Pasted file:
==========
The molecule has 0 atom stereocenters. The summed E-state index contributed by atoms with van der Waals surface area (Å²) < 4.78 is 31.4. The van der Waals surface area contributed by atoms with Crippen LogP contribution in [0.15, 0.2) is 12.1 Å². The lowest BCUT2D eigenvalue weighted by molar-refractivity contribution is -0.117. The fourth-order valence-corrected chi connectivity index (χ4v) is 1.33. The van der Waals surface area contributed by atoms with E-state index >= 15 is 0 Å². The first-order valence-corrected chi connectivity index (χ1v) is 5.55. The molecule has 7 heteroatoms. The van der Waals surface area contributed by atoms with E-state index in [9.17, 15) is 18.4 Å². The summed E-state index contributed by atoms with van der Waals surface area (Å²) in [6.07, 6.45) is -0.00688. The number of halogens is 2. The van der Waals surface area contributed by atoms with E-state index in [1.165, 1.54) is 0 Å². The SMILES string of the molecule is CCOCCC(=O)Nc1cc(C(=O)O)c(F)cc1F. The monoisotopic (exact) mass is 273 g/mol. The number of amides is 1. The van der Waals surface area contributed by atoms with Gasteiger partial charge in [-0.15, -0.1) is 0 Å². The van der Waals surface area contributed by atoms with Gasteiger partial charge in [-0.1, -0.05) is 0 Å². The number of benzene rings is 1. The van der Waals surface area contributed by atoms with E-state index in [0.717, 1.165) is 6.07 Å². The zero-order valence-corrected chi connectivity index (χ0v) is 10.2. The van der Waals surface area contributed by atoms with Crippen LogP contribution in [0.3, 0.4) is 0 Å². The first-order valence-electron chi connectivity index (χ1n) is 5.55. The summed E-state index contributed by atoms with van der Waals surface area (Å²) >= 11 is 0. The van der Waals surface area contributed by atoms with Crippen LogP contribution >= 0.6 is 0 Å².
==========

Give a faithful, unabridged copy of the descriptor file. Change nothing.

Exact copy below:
The molecule has 0 atom stereocenters. The summed E-state index contributed by atoms with van der Waals surface area (Å²) < 4.78 is 31.4. The van der Waals surface area contributed by atoms with Crippen LogP contribution in [0.15, 0.2) is 12.1 Å². The lowest BCUT2D eigenvalue weighted by molar-refractivity contribution is -0.117. The fourth-order valence-corrected chi connectivity index (χ4v) is 1.33. The van der Waals surface area contributed by atoms with E-state index >= 15 is 0 Å². The first-order valence-corrected chi connectivity index (χ1v) is 5.55. The molecule has 7 heteroatoms. The van der Waals surface area contributed by atoms with E-state index in [9.17, 15) is 18.4 Å². The summed E-state index contributed by atoms with van der Waals surface area (Å²) in [6.07, 6.45) is -0.00688. The number of halogens is 2. The van der Waals surface area contributed by atoms with E-state index in [1.165, 1.54) is 0 Å². The SMILES string of the molecule is CCOCCC(=O)Nc1cc(C(=O)O)c(F)cc1F. The monoisotopic (exact) mass is 273 g/mol. The number of amides is 1. The van der Waals surface area contributed by atoms with Gasteiger partial charge in [-0.15, -0.1) is 0 Å². The van der Waals surface area contributed by atoms with Gasteiger partial charge in [-0.1, -0.05) is 0 Å². The number of benzene rings is 1. The van der Waals surface area contributed by atoms with E-state index in [0.717, 1.165) is 6.07 Å². The zero-order valence-corrected chi connectivity index (χ0v) is 10.2. The van der Waals surface area contributed by atoms with Crippen LogP contribution in [0.3, 0.4) is 0 Å². The first-order valence-electron chi connectivity index (χ1n) is 5.55. The summed E-state index contributed by atoms with van der Waals surface area (Å²) >= 11 is 0. The van der Waals surface area contributed by atoms with Crippen LogP contribution >= 0.6 is 0 Å².